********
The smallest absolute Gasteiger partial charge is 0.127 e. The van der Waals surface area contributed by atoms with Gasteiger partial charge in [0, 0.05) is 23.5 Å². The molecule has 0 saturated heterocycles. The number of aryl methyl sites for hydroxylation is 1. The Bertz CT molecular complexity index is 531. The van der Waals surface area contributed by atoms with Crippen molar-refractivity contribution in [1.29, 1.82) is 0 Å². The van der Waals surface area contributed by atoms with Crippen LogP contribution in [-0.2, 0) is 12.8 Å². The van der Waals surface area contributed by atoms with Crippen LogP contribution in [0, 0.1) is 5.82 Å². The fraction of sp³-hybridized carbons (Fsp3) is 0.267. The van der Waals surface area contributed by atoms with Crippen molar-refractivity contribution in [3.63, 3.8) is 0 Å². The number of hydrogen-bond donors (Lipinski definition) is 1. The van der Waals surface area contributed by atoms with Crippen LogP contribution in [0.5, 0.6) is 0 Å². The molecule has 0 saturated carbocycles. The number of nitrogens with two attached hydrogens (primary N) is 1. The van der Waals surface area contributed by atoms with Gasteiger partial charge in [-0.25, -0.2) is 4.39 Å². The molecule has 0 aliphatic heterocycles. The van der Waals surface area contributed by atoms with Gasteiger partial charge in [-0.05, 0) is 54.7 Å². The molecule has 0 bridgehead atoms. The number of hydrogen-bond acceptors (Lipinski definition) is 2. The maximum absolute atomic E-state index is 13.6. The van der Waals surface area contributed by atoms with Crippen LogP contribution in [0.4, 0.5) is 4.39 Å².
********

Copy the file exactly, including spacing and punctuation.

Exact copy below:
The smallest absolute Gasteiger partial charge is 0.127 e. The van der Waals surface area contributed by atoms with Gasteiger partial charge in [0, 0.05) is 23.5 Å². The molecule has 0 saturated heterocycles. The number of aryl methyl sites for hydroxylation is 1. The Bertz CT molecular complexity index is 531. The van der Waals surface area contributed by atoms with Crippen molar-refractivity contribution in [1.29, 1.82) is 0 Å². The van der Waals surface area contributed by atoms with Crippen LogP contribution in [-0.2, 0) is 12.8 Å². The van der Waals surface area contributed by atoms with Crippen LogP contribution in [0, 0.1) is 5.82 Å². The fraction of sp³-hybridized carbons (Fsp3) is 0.267. The van der Waals surface area contributed by atoms with Crippen molar-refractivity contribution in [3.63, 3.8) is 0 Å². The number of hydrogen-bond donors (Lipinski definition) is 1. The van der Waals surface area contributed by atoms with Crippen LogP contribution in [0.5, 0.6) is 0 Å². The molecule has 0 saturated carbocycles. The number of nitrogens with two attached hydrogens (primary N) is 1. The van der Waals surface area contributed by atoms with Gasteiger partial charge in [-0.25, -0.2) is 4.39 Å². The molecule has 0 aliphatic heterocycles. The van der Waals surface area contributed by atoms with Gasteiger partial charge in [-0.05, 0) is 54.7 Å². The molecule has 0 bridgehead atoms. The number of hydrogen-bond acceptors (Lipinski definition) is 2. The maximum absolute atomic E-state index is 13.6. The van der Waals surface area contributed by atoms with Crippen LogP contribution in [0.4, 0.5) is 4.39 Å².